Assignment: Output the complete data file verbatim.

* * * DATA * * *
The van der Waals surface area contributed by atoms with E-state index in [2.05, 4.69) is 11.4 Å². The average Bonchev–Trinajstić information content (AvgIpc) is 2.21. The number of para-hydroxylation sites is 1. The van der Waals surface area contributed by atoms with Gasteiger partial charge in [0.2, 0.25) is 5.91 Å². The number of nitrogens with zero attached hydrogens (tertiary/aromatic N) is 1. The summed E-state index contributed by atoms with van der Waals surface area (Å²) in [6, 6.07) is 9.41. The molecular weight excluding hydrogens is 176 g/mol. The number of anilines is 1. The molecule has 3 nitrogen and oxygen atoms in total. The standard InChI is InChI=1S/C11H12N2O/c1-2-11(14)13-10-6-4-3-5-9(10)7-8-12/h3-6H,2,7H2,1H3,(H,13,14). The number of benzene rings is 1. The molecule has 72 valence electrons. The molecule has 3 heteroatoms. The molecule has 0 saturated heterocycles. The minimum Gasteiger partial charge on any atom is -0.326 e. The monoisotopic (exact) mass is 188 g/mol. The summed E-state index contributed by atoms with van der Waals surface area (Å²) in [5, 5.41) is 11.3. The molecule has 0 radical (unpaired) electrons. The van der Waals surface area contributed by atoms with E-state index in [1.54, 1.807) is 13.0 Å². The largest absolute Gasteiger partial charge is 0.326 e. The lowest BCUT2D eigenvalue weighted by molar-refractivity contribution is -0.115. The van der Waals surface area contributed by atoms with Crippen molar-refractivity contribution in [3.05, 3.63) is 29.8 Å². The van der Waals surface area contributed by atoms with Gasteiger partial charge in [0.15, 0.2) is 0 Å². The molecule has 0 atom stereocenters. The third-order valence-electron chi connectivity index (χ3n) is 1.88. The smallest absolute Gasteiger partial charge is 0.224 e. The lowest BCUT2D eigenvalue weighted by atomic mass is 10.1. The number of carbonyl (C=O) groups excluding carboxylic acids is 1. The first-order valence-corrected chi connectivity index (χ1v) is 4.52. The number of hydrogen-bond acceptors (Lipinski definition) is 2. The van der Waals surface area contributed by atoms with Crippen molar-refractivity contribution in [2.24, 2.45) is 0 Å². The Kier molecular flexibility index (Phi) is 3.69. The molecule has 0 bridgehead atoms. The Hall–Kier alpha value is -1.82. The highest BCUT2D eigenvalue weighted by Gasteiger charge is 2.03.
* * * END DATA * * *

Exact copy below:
The van der Waals surface area contributed by atoms with E-state index in [2.05, 4.69) is 11.4 Å². The average Bonchev–Trinajstić information content (AvgIpc) is 2.21. The number of para-hydroxylation sites is 1. The van der Waals surface area contributed by atoms with Gasteiger partial charge in [0.2, 0.25) is 5.91 Å². The number of nitrogens with zero attached hydrogens (tertiary/aromatic N) is 1. The summed E-state index contributed by atoms with van der Waals surface area (Å²) in [6, 6.07) is 9.41. The molecular weight excluding hydrogens is 176 g/mol. The number of anilines is 1. The molecule has 3 nitrogen and oxygen atoms in total. The standard InChI is InChI=1S/C11H12N2O/c1-2-11(14)13-10-6-4-3-5-9(10)7-8-12/h3-6H,2,7H2,1H3,(H,13,14). The number of benzene rings is 1. The molecule has 72 valence electrons. The molecule has 3 heteroatoms. The molecule has 0 saturated heterocycles. The minimum Gasteiger partial charge on any atom is -0.326 e. The monoisotopic (exact) mass is 188 g/mol. The summed E-state index contributed by atoms with van der Waals surface area (Å²) in [5, 5.41) is 11.3. The molecule has 0 radical (unpaired) electrons. The van der Waals surface area contributed by atoms with E-state index in [1.54, 1.807) is 13.0 Å². The largest absolute Gasteiger partial charge is 0.326 e. The lowest BCUT2D eigenvalue weighted by molar-refractivity contribution is -0.115. The van der Waals surface area contributed by atoms with Crippen molar-refractivity contribution in [3.05, 3.63) is 29.8 Å². The van der Waals surface area contributed by atoms with Gasteiger partial charge in [0.15, 0.2) is 0 Å². The molecule has 0 atom stereocenters. The third-order valence-electron chi connectivity index (χ3n) is 1.88. The smallest absolute Gasteiger partial charge is 0.224 e. The lowest BCUT2D eigenvalue weighted by atomic mass is 10.1. The number of carbonyl (C=O) groups excluding carboxylic acids is 1. The first-order valence-corrected chi connectivity index (χ1v) is 4.52. The number of hydrogen-bond acceptors (Lipinski definition) is 2. The van der Waals surface area contributed by atoms with Crippen molar-refractivity contribution in [2.24, 2.45) is 0 Å². The Kier molecular flexibility index (Phi) is 3.69. The molecule has 0 bridgehead atoms. The Hall–Kier alpha value is -1.82. The highest BCUT2D eigenvalue weighted by Gasteiger charge is 2.03.